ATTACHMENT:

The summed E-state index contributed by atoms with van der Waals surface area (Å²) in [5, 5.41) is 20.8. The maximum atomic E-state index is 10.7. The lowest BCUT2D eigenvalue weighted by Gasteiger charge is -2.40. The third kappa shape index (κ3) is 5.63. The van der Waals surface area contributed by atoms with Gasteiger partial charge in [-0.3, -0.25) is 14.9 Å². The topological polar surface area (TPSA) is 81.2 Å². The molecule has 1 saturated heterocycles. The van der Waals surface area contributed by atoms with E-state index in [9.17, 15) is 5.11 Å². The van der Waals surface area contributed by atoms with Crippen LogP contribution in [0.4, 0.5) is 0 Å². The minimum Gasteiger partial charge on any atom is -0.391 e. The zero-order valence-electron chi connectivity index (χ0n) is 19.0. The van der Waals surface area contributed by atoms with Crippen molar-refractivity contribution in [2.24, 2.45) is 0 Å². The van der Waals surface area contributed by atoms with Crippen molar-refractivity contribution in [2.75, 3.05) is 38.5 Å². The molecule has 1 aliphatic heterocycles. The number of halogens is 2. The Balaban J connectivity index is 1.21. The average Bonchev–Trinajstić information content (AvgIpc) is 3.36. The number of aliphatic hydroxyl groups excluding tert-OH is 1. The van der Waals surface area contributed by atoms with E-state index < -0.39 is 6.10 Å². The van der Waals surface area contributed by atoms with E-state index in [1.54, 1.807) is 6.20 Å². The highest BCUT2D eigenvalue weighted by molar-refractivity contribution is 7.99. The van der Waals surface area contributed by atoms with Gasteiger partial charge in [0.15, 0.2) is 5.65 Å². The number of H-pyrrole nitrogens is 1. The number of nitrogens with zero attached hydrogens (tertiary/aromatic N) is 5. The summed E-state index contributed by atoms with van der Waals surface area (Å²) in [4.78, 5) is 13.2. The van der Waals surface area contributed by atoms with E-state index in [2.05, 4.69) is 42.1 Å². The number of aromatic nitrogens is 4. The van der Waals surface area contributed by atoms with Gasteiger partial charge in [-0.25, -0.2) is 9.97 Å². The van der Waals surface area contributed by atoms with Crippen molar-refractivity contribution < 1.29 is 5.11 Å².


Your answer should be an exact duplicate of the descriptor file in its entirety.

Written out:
The summed E-state index contributed by atoms with van der Waals surface area (Å²) in [5, 5.41) is 20.8. The maximum atomic E-state index is 10.7. The lowest BCUT2D eigenvalue weighted by Gasteiger charge is -2.40. The third kappa shape index (κ3) is 5.63. The van der Waals surface area contributed by atoms with Gasteiger partial charge in [-0.3, -0.25) is 14.9 Å². The topological polar surface area (TPSA) is 81.2 Å². The molecule has 1 saturated heterocycles. The van der Waals surface area contributed by atoms with E-state index in [9.17, 15) is 5.11 Å². The van der Waals surface area contributed by atoms with Crippen LogP contribution in [0.4, 0.5) is 0 Å². The minimum Gasteiger partial charge on any atom is -0.391 e. The zero-order valence-electron chi connectivity index (χ0n) is 19.0. The van der Waals surface area contributed by atoms with Crippen molar-refractivity contribution in [2.24, 2.45) is 0 Å². The van der Waals surface area contributed by atoms with Crippen molar-refractivity contribution in [2.75, 3.05) is 38.5 Å². The molecule has 1 aliphatic heterocycles. The number of halogens is 2. The Balaban J connectivity index is 1.21. The average Bonchev–Trinajstić information content (AvgIpc) is 3.36. The number of aliphatic hydroxyl groups excluding tert-OH is 1. The van der Waals surface area contributed by atoms with E-state index < -0.39 is 6.10 Å². The van der Waals surface area contributed by atoms with E-state index in [1.54, 1.807) is 6.20 Å². The highest BCUT2D eigenvalue weighted by molar-refractivity contribution is 7.99. The van der Waals surface area contributed by atoms with Gasteiger partial charge in [0.15, 0.2) is 5.65 Å². The number of H-pyrrole nitrogens is 1. The number of nitrogens with zero attached hydrogens (tertiary/aromatic N) is 5. The summed E-state index contributed by atoms with van der Waals surface area (Å²) in [4.78, 5) is 13.2. The van der Waals surface area contributed by atoms with E-state index in [2.05, 4.69) is 42.1 Å². The number of aromatic nitrogens is 4. The van der Waals surface area contributed by atoms with Gasteiger partial charge in [-0.25, -0.2) is 9.97 Å². The van der Waals surface area contributed by atoms with Crippen molar-refractivity contribution < 1.29 is 5.11 Å².